Digital can’t duplicate the “Newspaper Experience”

Too many newspapers are giving up on themselves, and as such, are ignoring what is by far their biggest moneymaker: the printed medium.

Revenue is down. Classifieds are nearly gone. Circulation is declining every year. Staffs are shrinking seemingly daily. A small two-inch piece on page 2 of this morning business section reported that Quebecor is planning to lay off 400 employees.

Defeatism is rampant among reporters working in the industry. Publishers are desperate to find digital sales gurus to save their operations.

In the meantime, the presses continue to roll, against the daily crush of negativism. Not surprising, then, that the products coming off them are showing all the imagination and panache of, well, yesterday’s news.

They’ve stopped innovating at the print level. Innovation has been devoted to the digital product, even as the online platform brings in just 10 to 15 per cent of total revenue. The rest comes from print.

And what’s worse, it will, if anything, contribute more  to the self-prophesied demise of paper content than any nerd’s predictions will.

Google Kevin Slimp. This is a guy who is pretty much singlehandedly trying to stop the sheep from rushing to the slaughter house, frantically waving at the herd and yelling “Go this way! There’s another field to graze!”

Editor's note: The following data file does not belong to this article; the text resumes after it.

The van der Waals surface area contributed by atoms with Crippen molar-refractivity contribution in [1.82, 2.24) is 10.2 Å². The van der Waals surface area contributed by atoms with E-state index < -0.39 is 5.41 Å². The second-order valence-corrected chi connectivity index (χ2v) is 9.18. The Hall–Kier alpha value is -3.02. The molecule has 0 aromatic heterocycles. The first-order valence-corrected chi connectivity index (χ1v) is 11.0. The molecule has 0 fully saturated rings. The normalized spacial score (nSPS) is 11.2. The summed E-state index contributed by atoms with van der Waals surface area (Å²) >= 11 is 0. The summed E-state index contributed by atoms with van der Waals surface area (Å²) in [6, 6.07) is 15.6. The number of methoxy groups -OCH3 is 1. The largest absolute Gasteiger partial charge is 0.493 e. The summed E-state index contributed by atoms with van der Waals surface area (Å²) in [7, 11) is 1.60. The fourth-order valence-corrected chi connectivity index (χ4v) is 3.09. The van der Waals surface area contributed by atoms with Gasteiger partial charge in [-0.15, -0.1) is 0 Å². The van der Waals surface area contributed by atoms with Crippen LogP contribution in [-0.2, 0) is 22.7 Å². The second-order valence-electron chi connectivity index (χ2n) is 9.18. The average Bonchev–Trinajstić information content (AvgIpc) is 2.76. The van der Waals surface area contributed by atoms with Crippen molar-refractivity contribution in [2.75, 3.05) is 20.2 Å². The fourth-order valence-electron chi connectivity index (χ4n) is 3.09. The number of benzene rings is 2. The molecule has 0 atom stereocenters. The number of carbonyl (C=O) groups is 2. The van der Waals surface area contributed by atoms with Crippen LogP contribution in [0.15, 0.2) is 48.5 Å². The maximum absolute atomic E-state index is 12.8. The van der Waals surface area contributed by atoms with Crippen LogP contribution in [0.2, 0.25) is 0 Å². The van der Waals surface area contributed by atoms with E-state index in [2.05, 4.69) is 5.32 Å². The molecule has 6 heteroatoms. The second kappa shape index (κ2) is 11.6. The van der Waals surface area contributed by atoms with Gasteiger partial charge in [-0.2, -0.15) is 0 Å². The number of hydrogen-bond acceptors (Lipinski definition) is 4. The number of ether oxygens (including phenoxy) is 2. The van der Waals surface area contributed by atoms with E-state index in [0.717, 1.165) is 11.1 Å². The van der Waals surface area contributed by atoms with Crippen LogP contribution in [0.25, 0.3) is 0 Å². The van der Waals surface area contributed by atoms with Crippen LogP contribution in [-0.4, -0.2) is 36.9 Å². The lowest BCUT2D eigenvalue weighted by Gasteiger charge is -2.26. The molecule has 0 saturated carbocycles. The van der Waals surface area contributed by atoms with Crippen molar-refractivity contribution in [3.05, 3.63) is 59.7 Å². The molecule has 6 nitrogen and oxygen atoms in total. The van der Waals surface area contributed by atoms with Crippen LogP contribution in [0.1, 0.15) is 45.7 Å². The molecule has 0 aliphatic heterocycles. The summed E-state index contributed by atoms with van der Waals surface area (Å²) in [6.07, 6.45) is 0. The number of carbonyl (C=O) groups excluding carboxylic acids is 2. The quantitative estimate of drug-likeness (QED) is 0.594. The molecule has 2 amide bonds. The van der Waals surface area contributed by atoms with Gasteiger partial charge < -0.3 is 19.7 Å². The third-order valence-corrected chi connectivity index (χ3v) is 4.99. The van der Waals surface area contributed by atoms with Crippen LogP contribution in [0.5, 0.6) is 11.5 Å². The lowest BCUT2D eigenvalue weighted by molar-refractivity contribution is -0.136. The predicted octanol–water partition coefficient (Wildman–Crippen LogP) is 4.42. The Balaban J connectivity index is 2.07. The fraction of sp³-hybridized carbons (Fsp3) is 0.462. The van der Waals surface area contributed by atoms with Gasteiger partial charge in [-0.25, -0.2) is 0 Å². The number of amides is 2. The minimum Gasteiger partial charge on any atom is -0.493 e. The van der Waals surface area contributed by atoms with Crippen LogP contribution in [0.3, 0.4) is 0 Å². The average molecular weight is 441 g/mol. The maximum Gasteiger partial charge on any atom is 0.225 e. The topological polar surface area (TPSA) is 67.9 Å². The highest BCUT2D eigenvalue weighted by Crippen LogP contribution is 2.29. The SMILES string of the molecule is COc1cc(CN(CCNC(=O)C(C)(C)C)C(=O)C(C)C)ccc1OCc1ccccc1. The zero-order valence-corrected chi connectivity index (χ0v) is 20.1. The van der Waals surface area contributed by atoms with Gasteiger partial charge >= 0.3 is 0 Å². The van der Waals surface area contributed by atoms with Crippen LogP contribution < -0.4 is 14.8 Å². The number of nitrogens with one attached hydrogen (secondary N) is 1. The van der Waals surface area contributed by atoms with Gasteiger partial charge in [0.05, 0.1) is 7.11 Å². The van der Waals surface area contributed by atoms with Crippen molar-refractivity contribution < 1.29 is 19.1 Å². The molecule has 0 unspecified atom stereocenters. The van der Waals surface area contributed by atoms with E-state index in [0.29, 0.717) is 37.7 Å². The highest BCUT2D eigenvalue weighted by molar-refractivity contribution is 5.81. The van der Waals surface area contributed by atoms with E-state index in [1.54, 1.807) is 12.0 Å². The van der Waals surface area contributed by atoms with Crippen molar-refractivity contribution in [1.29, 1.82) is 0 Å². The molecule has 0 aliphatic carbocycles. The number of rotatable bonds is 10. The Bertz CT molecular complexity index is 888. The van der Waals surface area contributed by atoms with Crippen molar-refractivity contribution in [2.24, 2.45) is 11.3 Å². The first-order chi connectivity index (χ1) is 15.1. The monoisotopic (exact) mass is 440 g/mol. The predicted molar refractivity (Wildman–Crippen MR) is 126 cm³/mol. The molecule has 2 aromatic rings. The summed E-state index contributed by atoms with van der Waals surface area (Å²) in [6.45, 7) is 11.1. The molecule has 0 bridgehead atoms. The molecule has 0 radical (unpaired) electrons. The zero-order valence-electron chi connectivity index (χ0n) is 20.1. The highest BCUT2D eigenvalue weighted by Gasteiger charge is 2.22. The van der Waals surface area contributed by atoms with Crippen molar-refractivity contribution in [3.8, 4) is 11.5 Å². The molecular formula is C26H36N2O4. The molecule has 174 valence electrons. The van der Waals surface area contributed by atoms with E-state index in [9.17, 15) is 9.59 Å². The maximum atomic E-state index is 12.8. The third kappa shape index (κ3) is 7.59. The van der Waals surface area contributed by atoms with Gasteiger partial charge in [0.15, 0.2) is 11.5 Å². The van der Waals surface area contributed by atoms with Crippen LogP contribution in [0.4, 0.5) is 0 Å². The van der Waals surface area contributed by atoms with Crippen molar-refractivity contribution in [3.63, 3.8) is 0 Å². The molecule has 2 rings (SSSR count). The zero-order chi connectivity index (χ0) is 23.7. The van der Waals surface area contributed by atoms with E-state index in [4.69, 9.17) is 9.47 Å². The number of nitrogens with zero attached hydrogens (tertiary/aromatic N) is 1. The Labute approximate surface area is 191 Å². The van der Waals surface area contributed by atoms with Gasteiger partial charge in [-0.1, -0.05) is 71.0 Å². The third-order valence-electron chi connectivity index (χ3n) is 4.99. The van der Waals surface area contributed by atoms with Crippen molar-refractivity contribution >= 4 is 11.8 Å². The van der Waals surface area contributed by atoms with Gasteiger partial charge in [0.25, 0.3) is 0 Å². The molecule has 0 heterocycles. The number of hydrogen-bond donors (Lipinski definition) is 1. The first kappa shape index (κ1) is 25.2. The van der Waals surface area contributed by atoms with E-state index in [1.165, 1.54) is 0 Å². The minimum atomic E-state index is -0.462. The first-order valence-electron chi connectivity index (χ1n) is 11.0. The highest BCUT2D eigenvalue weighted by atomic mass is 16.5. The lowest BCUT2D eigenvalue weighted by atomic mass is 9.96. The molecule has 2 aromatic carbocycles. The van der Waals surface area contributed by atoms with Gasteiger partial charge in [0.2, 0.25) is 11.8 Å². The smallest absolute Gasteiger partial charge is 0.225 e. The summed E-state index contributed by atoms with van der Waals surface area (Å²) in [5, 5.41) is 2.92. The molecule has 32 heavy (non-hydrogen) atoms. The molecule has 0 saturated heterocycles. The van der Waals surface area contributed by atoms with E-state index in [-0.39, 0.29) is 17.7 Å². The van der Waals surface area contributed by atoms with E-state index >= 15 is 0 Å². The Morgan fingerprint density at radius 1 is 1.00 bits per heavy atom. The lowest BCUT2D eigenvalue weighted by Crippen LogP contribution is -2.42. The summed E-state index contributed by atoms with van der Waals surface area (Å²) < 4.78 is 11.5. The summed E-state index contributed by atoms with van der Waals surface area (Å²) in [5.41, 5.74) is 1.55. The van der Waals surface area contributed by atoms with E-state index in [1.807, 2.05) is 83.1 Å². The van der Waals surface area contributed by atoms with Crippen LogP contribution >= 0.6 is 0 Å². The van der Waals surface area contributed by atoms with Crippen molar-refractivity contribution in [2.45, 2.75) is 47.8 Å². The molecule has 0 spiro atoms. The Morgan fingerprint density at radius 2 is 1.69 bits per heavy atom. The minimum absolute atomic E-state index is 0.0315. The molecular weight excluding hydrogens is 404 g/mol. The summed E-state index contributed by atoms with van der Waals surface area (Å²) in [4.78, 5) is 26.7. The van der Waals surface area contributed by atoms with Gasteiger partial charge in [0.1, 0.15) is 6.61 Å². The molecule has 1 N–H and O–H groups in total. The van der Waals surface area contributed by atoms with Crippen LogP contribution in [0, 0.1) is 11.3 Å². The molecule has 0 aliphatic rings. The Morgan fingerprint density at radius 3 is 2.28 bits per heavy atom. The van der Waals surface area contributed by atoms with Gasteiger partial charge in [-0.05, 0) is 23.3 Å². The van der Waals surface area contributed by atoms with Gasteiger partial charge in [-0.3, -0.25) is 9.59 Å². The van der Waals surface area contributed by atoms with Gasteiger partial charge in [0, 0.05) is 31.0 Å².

Kevin is a newspaper consultant who is declaring without embarrassment that the newspaper model is not going the way of the dodo bird. And won’t unless the industry hastens its own demise, as it appears to be doing. He recently won a standing ovation at a recent newspaper conference when he told the crowd: “Newspapers have been telling their readers and advertisers for a while now that newspapers are dieing. Well, the readers and advertisers are starting to believe them.”

Far from hunkering down, newspapers need to hype the “Newspaper Experience.” I can see an ad featuring a guy or gal in their 40s or 50s — you know, the ones with the money — holding a tablet computer and scrinching their eyes. Panel two shows them with a coffee in a Lazyboy. Above each photo, are these captions:

“Eye Strain vs. Eye Gain.”

Hyping the dizzying and noisey world of online medium is what newspapers need to do, and attack with the kind of vigour that led the Globe and Mail to a brave new design a few years ago. Whether you liked the redesign or not, the Globe was refusing to give up on print, and sought to market that “Eye Gain” that so many believe is futile.

Even newspaper associations have dropped their conference emphasis on the improvement of the print product. I get daily invitations to participate in another one-hour webinar on social media or website coding. And though I just gave one myself on the benefits of Facebook for small town reporters, I made it clear to my participants that all and any activity should have one purpose: to build and enhance the quality of their newspaper.

But that’s just me. There are many bigger brains than mine out there burning up neurons preaching the New Language. And they have many converts.

Maybe they’re right, but I bet they aren’t. People aren’t machines, and most of them are showing persistence at sticking with what they like, against a digital wasteland. That’s why movie theatres, bowling alleys and pool rooms are still around. Warren Buffet, one of the richest men in the world, knows that. Newspaper CEOs, publishers and investors should too.

 

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